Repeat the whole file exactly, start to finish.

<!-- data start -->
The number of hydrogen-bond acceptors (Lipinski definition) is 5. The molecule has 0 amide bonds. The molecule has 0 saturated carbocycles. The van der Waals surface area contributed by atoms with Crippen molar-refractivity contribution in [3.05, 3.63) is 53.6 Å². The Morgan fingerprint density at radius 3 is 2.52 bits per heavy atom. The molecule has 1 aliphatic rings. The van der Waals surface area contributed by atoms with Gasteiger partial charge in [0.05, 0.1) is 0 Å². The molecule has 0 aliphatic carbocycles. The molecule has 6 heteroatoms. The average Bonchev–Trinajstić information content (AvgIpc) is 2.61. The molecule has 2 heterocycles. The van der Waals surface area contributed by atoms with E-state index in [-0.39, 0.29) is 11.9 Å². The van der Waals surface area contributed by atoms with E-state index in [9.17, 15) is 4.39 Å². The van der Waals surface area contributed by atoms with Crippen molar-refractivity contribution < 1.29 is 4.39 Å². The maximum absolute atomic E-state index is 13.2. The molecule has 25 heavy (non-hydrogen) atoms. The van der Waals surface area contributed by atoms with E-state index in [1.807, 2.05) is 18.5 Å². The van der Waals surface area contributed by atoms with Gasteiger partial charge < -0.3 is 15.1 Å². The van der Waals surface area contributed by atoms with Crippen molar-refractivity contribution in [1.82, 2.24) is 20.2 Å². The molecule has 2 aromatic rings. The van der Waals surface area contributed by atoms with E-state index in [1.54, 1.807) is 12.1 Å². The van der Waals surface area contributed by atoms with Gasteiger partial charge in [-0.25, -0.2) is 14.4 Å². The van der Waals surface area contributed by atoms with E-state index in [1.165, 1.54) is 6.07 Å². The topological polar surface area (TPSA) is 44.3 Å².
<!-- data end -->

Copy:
The number of hydrogen-bond acceptors (Lipinski definition) is 5. The molecule has 0 amide bonds. The molecule has 0 saturated carbocycles. The van der Waals surface area contributed by atoms with Crippen molar-refractivity contribution in [3.05, 3.63) is 53.6 Å². The Morgan fingerprint density at radius 3 is 2.52 bits per heavy atom. The molecule has 1 aliphatic rings. The van der Waals surface area contributed by atoms with Gasteiger partial charge in [0.05, 0.1) is 0 Å². The molecule has 0 aliphatic carbocycles. The molecule has 6 heteroatoms. The average Bonchev–Trinajstić information content (AvgIpc) is 2.61. The molecule has 2 heterocycles. The van der Waals surface area contributed by atoms with E-state index in [-0.39, 0.29) is 11.9 Å². The van der Waals surface area contributed by atoms with E-state index in [9.17, 15) is 4.39 Å². The van der Waals surface area contributed by atoms with Crippen molar-refractivity contribution < 1.29 is 4.39 Å². The maximum absolute atomic E-state index is 13.2. The molecule has 25 heavy (non-hydrogen) atoms. The van der Waals surface area contributed by atoms with E-state index in [1.807, 2.05) is 18.5 Å². The van der Waals surface area contributed by atoms with Gasteiger partial charge < -0.3 is 15.1 Å². The van der Waals surface area contributed by atoms with Crippen molar-refractivity contribution in [1.82, 2.24) is 20.2 Å². The molecule has 2 aromatic rings. The van der Waals surface area contributed by atoms with E-state index in [1.54, 1.807) is 12.1 Å². The van der Waals surface area contributed by atoms with Gasteiger partial charge in [-0.25, -0.2) is 14.4 Å². The van der Waals surface area contributed by atoms with E-state index in [1.165, 1.54) is 6.07 Å². The topological polar surface area (TPSA) is 44.3 Å².